- Architects: Klein Dytham architecture
- Location: Karuizawa, Kitasaku District, Nagano Prefecture, Japan
- Area: 86.0 m2
- Project Year: 2016
- Landscape Designer: Studio On-Site
- Lighting Designer: ICE Illumination of City Environment
- Structural Engineer: NIEDA Atelier (ARCH), KAP Architects (LS)
- Mechanical Engineer: Gn Engineering
- Electric Engineer: Tact Comfort
- General Contractor: Kitano Corporation
- Civil Engineer: Sako Consultant
- Client: Hoshino Resort / Hoshino Resort Asset Management
- Site Area: 5,093.58 m2
From the architect. Picchio Visitors Centre and Ice Rink is located in the foothills of Mount Asama, an active volcano. This area of Japan, known as Karuizawa, is famous for its hot springs, cool temperatures in the summer months, red leaves in autumn and snow in the winter, making it the perfect weekend retreat from Tokyo, which is only 90 minutes away by bullet train. This project, a structure that can act as a skating clubhouse in winter and a nature centre in the summer, was a collaboration between Klein Dytham architecture and Japanese landscape design firm Studio on Site.
The project is a part of the Hoshinoya Hotel complex and is located next to Japan’s first bird sanctuary, which was established in 1964 along with a simple square ice rink for the local ice-hockey team.
Over the years the bird sanctuary flourished and although the ice rink and small clubhouse became overgrown, the site emerged as a breeding ground for dragonflies which became an attraction in itself for visitors in the summer months.
The Picchio project revolves around enhancing all of the existing site facilities. The new ice rink is naturally landscaped according to the site topography and the clubhouse brings together the site’s dual purpose. The welcoming structure acts as a focal point throughout the year; as a nature and information centre at the start of bird sanctuary treks in spring, summer and autumn, and also as the ice rink clubhouse in the winter months.
The sweeping arcs that ice skates make on the ice as well as the angles of the winter sun were both key starting points for the design phase. These things, along with the overall shape of the new rink, really informed the architecture of the project. The building was positioned on the only part of the site that receives direct sun, so as to make the most out of the ice on sunny winter days. Two sweeping arcs that follow the perimeter of the rink then become the main walls of the project. The north facing back wall is solid, while the south facing wall acts as a frame with large glass sliding doors that open up in the summer. A large curved steel beam forms a 25m column-free portal frame allowing the sliding doors to completely slide back, giving amazing uninterrupted views of the pond and allowing an uninterrupted view of the pond and forest beyond. The two walls are clad in wooden shingles with random anodized aluminium shingles in ‘dragonfly’ blue and green.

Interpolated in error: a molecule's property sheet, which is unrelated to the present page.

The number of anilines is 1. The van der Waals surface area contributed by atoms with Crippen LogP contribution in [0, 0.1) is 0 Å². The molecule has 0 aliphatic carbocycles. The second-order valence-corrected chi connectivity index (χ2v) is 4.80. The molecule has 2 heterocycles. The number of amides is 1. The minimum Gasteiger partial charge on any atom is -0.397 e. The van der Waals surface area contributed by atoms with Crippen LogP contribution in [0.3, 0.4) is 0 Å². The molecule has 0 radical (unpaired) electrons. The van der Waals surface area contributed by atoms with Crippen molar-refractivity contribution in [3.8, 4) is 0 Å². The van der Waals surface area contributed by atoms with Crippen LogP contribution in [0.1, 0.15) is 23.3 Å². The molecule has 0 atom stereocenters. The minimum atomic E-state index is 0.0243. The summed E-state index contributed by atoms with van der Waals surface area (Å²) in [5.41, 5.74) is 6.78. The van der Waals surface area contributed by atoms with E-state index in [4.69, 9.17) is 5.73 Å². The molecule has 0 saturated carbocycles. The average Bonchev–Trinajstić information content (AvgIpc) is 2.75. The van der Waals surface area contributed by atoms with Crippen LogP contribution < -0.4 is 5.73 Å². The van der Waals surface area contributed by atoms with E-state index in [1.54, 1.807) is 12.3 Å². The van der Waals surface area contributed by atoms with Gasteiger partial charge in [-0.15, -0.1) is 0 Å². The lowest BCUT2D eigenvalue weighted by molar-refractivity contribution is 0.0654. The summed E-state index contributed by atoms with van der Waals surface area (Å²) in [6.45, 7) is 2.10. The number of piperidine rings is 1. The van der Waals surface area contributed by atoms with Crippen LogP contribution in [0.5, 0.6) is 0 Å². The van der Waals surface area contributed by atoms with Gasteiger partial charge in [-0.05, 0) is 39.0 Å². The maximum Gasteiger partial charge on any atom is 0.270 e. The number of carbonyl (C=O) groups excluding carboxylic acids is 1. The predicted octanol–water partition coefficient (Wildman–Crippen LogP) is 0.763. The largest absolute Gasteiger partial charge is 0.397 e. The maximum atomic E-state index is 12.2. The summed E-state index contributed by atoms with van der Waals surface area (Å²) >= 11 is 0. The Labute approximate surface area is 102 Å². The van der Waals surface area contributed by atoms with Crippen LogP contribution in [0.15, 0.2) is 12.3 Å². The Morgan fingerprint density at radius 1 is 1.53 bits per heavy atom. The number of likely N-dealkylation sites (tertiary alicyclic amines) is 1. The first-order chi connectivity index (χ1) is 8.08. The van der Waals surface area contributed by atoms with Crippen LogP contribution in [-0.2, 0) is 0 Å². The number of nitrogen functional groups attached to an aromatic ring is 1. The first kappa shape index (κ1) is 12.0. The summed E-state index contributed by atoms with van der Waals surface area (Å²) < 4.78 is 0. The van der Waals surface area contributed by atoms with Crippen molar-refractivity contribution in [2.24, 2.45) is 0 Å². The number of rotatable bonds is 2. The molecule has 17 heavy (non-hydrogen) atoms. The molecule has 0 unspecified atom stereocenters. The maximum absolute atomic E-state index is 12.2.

A large curved double-sided bench runs down the center of the space, allowing people to sit and face the pond in the summer with the doors fully open. Sitting on the other side allows people to face the shelving wall with research materials, displays and monitors. As the space widens towards one end, small informal talks and workshops can take place.
The transformation of the building from summer nature centre to winter ice rink clubhouse was an important aspect of this project – the structure had to be welcoming and fully functioning in both seasons.
In the winter months the shelves are relieved of the books and instead filled with rental ice skates. Yet again the double-sided bench is a focal point in the building, giving ample space for lacing up skates, or to sit in the warm and watch the swirling skaters outside. The building location not only keeps direct sun off the ice but allows spectators and skaters alike to soak up the winter sun on a fine day.
To maximize the skating season, a third of the rink has cooling pipes to help freeze the ice nearest the club house, simple temporary railings define the edge of the ice. As the temperatures decrease and the whole rink freezes, the railings are removed and people can skate around the whole rink. We believe this is the first time in the world an ice rink has combined both assisted freezing and natural ice.
Ensuring that the Picchio project was in harmony with its surroundings was an important aspect of the brief and huge efforts were made to both echo and respect the natural features of the site. Two deep wintering pools were made in the pond so that fish and other water life could have a place to live where the ice did not fully freeze; the natural flow of the water was the guide for landscaping works. Furthermore, to ensure that even in the depths of winter there is always a hint of the summer months to come, flecks of colour in the form of brightly coloured aluminium panels are darted in amongst the cedar shingles, bringing to mind the iridescent dragonflies that will surely return to the pond as temperatures rise.